Video Card Supertest
We put every current model from ATI and NVIDIA through its paces to find out which offers the best performance and value.
Such is the intense rivalry between ATI and NVIDIA that it often seems as though they launch a new graphics card every month. It makes for great headlines, but also means that even if your current card is only 18 months old it’s already several generations behind the latest chips.
This isn’t just technology for technology’s sake, though: with the latest games requiring every last drop of 3D power, you could be missing out on the full graphical experience unless you upgrade. Also, high-definition video is upon us and requires a hefty PC to decode and play smoothly.
Rather than review individual cards, we’ve focused on the chipsets themselves, as most suppliers’ cards are identical in all but bundle and price. We’ve chosen cards with standard clock speeds and memory to give a fair comparison of performance, but you’ll also find an alternative choice for each, offering silent cooling, a better bundle or an overclocked core.
As prices start at just $109 for the GeForce 7300 LE and climb to the heady heights of $1099 for the GeForce 7950 GX2, we’ve split the Labs into three. The entry-level cards include everything up to $200 for when games aren’t a priority: media centre PCs in particular can benefit from these cards.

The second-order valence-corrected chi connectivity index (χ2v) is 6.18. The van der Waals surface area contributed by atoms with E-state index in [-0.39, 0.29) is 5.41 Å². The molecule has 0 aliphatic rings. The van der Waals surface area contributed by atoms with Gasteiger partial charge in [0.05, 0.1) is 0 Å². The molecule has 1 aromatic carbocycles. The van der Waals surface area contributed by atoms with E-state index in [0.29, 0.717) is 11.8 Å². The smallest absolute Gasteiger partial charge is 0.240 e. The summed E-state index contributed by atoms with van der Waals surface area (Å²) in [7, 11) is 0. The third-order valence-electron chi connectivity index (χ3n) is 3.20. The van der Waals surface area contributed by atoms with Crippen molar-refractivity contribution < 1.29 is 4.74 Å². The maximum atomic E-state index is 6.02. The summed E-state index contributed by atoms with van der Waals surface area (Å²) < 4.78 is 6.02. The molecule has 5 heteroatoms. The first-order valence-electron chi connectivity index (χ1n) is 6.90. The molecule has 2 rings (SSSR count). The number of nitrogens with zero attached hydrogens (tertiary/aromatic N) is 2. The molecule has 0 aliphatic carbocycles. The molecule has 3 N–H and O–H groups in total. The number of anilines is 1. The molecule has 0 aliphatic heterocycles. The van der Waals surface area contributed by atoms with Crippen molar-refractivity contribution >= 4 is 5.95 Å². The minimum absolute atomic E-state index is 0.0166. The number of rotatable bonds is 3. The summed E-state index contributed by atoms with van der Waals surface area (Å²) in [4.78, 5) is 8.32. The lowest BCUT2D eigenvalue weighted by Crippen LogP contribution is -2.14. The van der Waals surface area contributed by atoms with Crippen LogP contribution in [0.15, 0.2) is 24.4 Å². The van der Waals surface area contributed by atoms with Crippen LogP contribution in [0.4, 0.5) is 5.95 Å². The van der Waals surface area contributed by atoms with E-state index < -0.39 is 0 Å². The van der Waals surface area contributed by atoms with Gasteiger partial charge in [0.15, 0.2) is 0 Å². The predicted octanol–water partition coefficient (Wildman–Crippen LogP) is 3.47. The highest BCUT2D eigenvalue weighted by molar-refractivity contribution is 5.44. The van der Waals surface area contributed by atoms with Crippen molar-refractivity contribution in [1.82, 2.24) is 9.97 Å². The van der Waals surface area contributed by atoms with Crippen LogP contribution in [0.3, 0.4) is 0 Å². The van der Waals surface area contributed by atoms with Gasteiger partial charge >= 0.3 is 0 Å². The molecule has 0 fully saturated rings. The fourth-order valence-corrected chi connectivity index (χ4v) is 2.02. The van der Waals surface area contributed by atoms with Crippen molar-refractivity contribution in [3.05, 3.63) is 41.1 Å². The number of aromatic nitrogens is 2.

The mid-range rises to $410, and there’s real value to be found here, particularly as it houses both ATI’s and NVIDIA’s newest offerings. Finally, at the top end, it’s no surprise that NVIDIA’s new GeForce 7900 series and ATI’s X1900 range are the speed kings. But speed alone isn’t enough to win an award: we’ve looked at the features, bundles and value as well.
We’ve kept the test to Shader Model 3 cards only, as the majority of new games are written to take advantage of its graphical features, but some may be wondering why a few variants are absent (the GeForce 6800 Ultra being a good example). The simple reason is availability: we’ve only reviewed chipsets you can actually buy.
Finally, should you invest in SLI or CrossFire setups? Theoretically, these allow you to boost speed by adding a second card to run in parallel with the first, but all isn’t quite as it seems.
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This Group Test appeared in the August 2006 issue of PC & Tech Authority Magazine